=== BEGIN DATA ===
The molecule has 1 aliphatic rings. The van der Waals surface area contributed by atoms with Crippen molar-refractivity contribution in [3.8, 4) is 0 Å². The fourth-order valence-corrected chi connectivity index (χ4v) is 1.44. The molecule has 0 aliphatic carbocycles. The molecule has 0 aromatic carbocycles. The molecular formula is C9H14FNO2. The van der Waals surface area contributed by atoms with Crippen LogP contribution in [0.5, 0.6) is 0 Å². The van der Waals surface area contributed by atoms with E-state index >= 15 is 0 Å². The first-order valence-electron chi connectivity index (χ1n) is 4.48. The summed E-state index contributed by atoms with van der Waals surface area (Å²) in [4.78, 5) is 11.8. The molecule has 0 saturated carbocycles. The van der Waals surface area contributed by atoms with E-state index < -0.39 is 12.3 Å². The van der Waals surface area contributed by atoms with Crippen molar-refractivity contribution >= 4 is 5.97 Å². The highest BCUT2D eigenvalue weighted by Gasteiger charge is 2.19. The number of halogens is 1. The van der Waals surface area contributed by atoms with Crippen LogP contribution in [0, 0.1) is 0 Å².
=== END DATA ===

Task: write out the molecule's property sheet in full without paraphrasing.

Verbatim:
The molecule has 1 aliphatic rings. The van der Waals surface area contributed by atoms with Crippen molar-refractivity contribution in [3.8, 4) is 0 Å². The fourth-order valence-corrected chi connectivity index (χ4v) is 1.44. The molecule has 0 aliphatic carbocycles. The molecule has 0 aromatic carbocycles. The molecular formula is C9H14FNO2. The van der Waals surface area contributed by atoms with Crippen LogP contribution in [0.5, 0.6) is 0 Å². The van der Waals surface area contributed by atoms with E-state index >= 15 is 0 Å². The first-order valence-electron chi connectivity index (χ1n) is 4.48. The summed E-state index contributed by atoms with van der Waals surface area (Å²) in [4.78, 5) is 11.8. The molecule has 0 saturated carbocycles. The van der Waals surface area contributed by atoms with E-state index < -0.39 is 12.3 Å². The van der Waals surface area contributed by atoms with Crippen molar-refractivity contribution >= 4 is 5.97 Å². The highest BCUT2D eigenvalue weighted by Gasteiger charge is 2.19. The number of halogens is 1. The van der Waals surface area contributed by atoms with Crippen LogP contribution in [0, 0.1) is 0 Å².